QC financial expert weighs in on stock market amid COVID-19
The President of the Bettendorf Financial Group spoke to TV6 about the status of the stock market amid COVID-19.
Douglas Wier said he and other financial experts believe social isolation is driving people to pull their money out of the stock market.
“Isolation has been the worst thing for people in my opinion,” Wie said. “Isolation has gotten people really jumping which is causing a lot of the downturn in the market.”
Wier calls this behavioral finance.
“That voice in your head can really hurt you,” he said. “Especially right now while people are isolated.”
Wier is working seven days a week for up to 14 hours per day to advise people to keep their investments in the stock market if they are able to.
“If they are in a viable investment they should stay in it,” Wier said. “They should not get out and lock in their losses at the bottom.”
He believes the stock market will recover, but he said it’s difficult to predict when.
“This will be a V-Shaped recovery,” Wier said. “It’ll bounce back very quickly.”
Wier said there are many examples where the stock market has suffered but bounced back, including the impact of 9/11.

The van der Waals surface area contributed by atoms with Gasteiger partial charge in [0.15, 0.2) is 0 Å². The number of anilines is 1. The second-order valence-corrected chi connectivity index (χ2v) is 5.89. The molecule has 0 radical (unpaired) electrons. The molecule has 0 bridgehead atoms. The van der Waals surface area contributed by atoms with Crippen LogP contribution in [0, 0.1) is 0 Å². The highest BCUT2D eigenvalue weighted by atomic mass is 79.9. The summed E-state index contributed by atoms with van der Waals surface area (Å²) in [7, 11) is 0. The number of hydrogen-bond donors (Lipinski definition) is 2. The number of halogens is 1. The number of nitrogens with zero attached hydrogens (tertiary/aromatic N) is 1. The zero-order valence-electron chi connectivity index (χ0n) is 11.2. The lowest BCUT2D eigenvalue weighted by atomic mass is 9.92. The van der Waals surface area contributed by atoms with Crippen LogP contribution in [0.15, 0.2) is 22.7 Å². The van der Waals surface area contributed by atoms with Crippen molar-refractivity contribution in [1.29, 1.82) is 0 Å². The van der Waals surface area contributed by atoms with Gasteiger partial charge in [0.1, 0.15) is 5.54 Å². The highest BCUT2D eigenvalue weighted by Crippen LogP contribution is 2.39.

“It’s not as though somehow we aren’t going to be able to handle this compared to other incidents.”
Wier wants people to have financial reassurance. On Tuesday, he said the Dow was up 11% and on Wednesday it was up 2.39%.
However, the stock market has its extreme highs and lows interchangeably since the COVID-19 outbreak started in the United States. Therefore, Wier isn’t sure exactly when it will rise and stabilize for good.
“They need reassurance that things are going to bounce back,” he said. “Companies are going to recover and that their assets will be there for them when they retire.”
It’s not just the stock market that’s hurting. It’s also the credit market, bonds, and the value of gold and silver.
On the bright side, Wier said the economy was doing well before the COVID-19 outbreak. Therefore, the stock market should be able to bounce back easier when things go back to normal.